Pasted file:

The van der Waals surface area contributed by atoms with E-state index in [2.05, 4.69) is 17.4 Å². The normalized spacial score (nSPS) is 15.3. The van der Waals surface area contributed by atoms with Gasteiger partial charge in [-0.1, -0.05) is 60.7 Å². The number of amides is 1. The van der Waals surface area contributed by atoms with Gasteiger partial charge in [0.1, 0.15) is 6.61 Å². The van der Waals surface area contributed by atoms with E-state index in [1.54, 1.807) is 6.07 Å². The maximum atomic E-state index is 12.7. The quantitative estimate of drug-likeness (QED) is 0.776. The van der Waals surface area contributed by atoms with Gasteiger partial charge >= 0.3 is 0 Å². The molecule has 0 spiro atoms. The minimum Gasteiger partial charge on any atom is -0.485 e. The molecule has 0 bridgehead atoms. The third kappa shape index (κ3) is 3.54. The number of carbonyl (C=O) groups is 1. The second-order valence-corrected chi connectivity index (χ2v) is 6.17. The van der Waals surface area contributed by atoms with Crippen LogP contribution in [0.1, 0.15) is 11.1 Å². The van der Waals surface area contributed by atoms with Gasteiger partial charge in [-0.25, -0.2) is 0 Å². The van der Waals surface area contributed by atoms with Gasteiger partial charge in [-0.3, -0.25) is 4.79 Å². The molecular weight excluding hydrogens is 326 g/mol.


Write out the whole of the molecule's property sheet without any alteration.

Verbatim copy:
The van der Waals surface area contributed by atoms with E-state index in [2.05, 4.69) is 17.4 Å². The normalized spacial score (nSPS) is 15.3. The van der Waals surface area contributed by atoms with Gasteiger partial charge in [-0.1, -0.05) is 60.7 Å². The number of amides is 1. The van der Waals surface area contributed by atoms with Gasteiger partial charge in [0.1, 0.15) is 6.61 Å². The van der Waals surface area contributed by atoms with E-state index in [1.54, 1.807) is 6.07 Å². The maximum atomic E-state index is 12.7. The quantitative estimate of drug-likeness (QED) is 0.776. The van der Waals surface area contributed by atoms with Gasteiger partial charge >= 0.3 is 0 Å². The molecule has 0 spiro atoms. The minimum Gasteiger partial charge on any atom is -0.485 e. The molecule has 0 bridgehead atoms. The third kappa shape index (κ3) is 3.54. The number of carbonyl (C=O) groups is 1. The second-order valence-corrected chi connectivity index (χ2v) is 6.17. The van der Waals surface area contributed by atoms with Crippen LogP contribution in [0.1, 0.15) is 11.1 Å². The van der Waals surface area contributed by atoms with Gasteiger partial charge in [-0.25, -0.2) is 0 Å². The van der Waals surface area contributed by atoms with Gasteiger partial charge in [-0.3, -0.25) is 4.79 Å². The molecular weight excluding hydrogens is 326 g/mol.